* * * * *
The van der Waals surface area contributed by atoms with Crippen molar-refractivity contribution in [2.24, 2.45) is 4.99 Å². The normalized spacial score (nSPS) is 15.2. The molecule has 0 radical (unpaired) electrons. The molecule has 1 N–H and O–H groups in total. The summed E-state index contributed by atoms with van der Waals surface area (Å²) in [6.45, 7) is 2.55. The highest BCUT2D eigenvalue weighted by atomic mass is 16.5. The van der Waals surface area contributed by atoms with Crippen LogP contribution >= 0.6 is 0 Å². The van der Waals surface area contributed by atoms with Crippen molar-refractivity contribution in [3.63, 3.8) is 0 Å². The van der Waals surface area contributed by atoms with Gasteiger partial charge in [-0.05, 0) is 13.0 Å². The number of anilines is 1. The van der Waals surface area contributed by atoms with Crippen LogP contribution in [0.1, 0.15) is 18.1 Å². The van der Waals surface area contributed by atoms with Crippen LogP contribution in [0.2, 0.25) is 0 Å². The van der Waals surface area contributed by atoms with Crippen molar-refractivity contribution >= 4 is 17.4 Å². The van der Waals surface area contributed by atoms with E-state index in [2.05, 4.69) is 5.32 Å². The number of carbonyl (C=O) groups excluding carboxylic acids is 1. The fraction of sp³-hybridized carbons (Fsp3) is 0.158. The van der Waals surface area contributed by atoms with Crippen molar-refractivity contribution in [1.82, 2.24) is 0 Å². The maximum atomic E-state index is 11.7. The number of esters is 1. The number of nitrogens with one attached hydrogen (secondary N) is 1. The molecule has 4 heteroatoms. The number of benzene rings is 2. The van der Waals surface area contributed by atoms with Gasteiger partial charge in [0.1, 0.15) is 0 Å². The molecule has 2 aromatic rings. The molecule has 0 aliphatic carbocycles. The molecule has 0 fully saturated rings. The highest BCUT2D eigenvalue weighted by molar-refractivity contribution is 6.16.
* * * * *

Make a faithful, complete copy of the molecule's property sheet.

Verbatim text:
The van der Waals surface area contributed by atoms with Crippen molar-refractivity contribution in [2.24, 2.45) is 4.99 Å². The normalized spacial score (nSPS) is 15.2. The molecule has 0 radical (unpaired) electrons. The molecule has 1 N–H and O–H groups in total. The summed E-state index contributed by atoms with van der Waals surface area (Å²) in [6.45, 7) is 2.55. The highest BCUT2D eigenvalue weighted by atomic mass is 16.5. The van der Waals surface area contributed by atoms with Crippen LogP contribution >= 0.6 is 0 Å². The van der Waals surface area contributed by atoms with Crippen molar-refractivity contribution in [3.63, 3.8) is 0 Å². The van der Waals surface area contributed by atoms with Gasteiger partial charge in [-0.05, 0) is 13.0 Å². The number of anilines is 1. The van der Waals surface area contributed by atoms with Crippen LogP contribution in [0.1, 0.15) is 18.1 Å². The van der Waals surface area contributed by atoms with Crippen LogP contribution in [0.2, 0.25) is 0 Å². The van der Waals surface area contributed by atoms with Crippen molar-refractivity contribution >= 4 is 17.4 Å². The van der Waals surface area contributed by atoms with E-state index in [2.05, 4.69) is 5.32 Å². The number of carbonyl (C=O) groups excluding carboxylic acids is 1. The fraction of sp³-hybridized carbons (Fsp3) is 0.158. The van der Waals surface area contributed by atoms with Crippen molar-refractivity contribution in [1.82, 2.24) is 0 Å². The maximum atomic E-state index is 11.7. The number of esters is 1. The number of nitrogens with one attached hydrogen (secondary N) is 1. The molecule has 4 heteroatoms. The number of benzene rings is 2. The van der Waals surface area contributed by atoms with Gasteiger partial charge in [0.1, 0.15) is 0 Å². The molecule has 2 aromatic rings. The molecule has 0 aliphatic carbocycles. The molecule has 0 fully saturated rings. The highest BCUT2D eigenvalue weighted by molar-refractivity contribution is 6.16.